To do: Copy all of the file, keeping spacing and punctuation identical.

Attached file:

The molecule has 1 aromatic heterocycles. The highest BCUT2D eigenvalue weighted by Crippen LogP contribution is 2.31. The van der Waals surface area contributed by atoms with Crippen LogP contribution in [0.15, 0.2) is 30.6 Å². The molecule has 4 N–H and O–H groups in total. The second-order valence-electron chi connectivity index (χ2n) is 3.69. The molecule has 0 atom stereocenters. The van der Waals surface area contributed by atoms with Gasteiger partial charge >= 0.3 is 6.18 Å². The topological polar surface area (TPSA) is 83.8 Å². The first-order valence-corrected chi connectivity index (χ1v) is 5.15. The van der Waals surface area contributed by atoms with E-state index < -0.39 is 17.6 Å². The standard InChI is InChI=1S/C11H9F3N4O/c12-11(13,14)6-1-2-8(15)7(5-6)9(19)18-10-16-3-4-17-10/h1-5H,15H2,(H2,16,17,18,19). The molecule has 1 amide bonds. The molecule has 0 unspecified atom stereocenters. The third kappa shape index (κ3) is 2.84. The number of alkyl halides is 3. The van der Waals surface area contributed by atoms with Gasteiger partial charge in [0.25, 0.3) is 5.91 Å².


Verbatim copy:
The molecule has 1 aromatic heterocycles. The highest BCUT2D eigenvalue weighted by Crippen LogP contribution is 2.31. The van der Waals surface area contributed by atoms with Crippen LogP contribution in [0.15, 0.2) is 30.6 Å². The molecule has 4 N–H and O–H groups in total. The second-order valence-electron chi connectivity index (χ2n) is 3.69. The molecule has 0 atom stereocenters. The van der Waals surface area contributed by atoms with Gasteiger partial charge >= 0.3 is 6.18 Å². The topological polar surface area (TPSA) is 83.8 Å². The first-order valence-corrected chi connectivity index (χ1v) is 5.15. The van der Waals surface area contributed by atoms with E-state index < -0.39 is 17.6 Å². The standard InChI is InChI=1S/C11H9F3N4O/c12-11(13,14)6-1-2-8(15)7(5-6)9(19)18-10-16-3-4-17-10/h1-5H,15H2,(H2,16,17,18,19). The molecule has 1 amide bonds. The molecule has 0 unspecified atom stereocenters. The third kappa shape index (κ3) is 2.84. The number of alkyl halides is 3. The van der Waals surface area contributed by atoms with Gasteiger partial charge in [0.25, 0.3) is 5.91 Å².